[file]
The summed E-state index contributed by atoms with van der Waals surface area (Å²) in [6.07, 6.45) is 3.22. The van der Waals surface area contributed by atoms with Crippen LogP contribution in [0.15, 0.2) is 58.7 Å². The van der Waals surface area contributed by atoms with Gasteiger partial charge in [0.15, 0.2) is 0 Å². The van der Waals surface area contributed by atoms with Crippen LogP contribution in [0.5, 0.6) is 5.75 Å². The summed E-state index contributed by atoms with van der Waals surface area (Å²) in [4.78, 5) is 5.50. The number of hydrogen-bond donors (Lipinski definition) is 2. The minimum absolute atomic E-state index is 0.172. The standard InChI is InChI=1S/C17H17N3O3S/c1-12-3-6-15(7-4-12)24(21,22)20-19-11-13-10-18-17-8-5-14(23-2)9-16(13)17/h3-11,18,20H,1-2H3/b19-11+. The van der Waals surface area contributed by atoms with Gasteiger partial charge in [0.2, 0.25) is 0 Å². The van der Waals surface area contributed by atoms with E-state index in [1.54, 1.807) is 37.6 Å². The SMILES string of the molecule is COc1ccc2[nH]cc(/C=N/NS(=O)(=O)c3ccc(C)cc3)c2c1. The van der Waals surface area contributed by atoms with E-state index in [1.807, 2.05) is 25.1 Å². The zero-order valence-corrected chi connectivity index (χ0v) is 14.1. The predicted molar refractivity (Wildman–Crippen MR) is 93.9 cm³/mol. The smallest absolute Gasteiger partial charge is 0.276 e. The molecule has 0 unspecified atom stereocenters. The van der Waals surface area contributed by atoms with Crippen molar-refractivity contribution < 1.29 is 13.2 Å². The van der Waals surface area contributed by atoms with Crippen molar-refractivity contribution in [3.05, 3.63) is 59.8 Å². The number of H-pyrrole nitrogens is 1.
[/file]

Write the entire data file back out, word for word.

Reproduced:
The summed E-state index contributed by atoms with van der Waals surface area (Å²) in [6.07, 6.45) is 3.22. The van der Waals surface area contributed by atoms with Crippen LogP contribution in [0.15, 0.2) is 58.7 Å². The van der Waals surface area contributed by atoms with Gasteiger partial charge in [0.15, 0.2) is 0 Å². The van der Waals surface area contributed by atoms with Crippen LogP contribution in [0.5, 0.6) is 5.75 Å². The summed E-state index contributed by atoms with van der Waals surface area (Å²) in [4.78, 5) is 5.50. The number of hydrogen-bond donors (Lipinski definition) is 2. The minimum absolute atomic E-state index is 0.172. The standard InChI is InChI=1S/C17H17N3O3S/c1-12-3-6-15(7-4-12)24(21,22)20-19-11-13-10-18-17-8-5-14(23-2)9-16(13)17/h3-11,18,20H,1-2H3/b19-11+. The van der Waals surface area contributed by atoms with Gasteiger partial charge in [0.2, 0.25) is 0 Å². The van der Waals surface area contributed by atoms with E-state index in [1.54, 1.807) is 37.6 Å². The SMILES string of the molecule is COc1ccc2[nH]cc(/C=N/NS(=O)(=O)c3ccc(C)cc3)c2c1. The van der Waals surface area contributed by atoms with E-state index in [1.807, 2.05) is 25.1 Å². The zero-order valence-corrected chi connectivity index (χ0v) is 14.1. The predicted molar refractivity (Wildman–Crippen MR) is 93.9 cm³/mol. The smallest absolute Gasteiger partial charge is 0.276 e. The molecule has 0 unspecified atom stereocenters. The van der Waals surface area contributed by atoms with Crippen molar-refractivity contribution < 1.29 is 13.2 Å². The van der Waals surface area contributed by atoms with Crippen molar-refractivity contribution in [3.05, 3.63) is 59.8 Å². The number of H-pyrrole nitrogens is 1.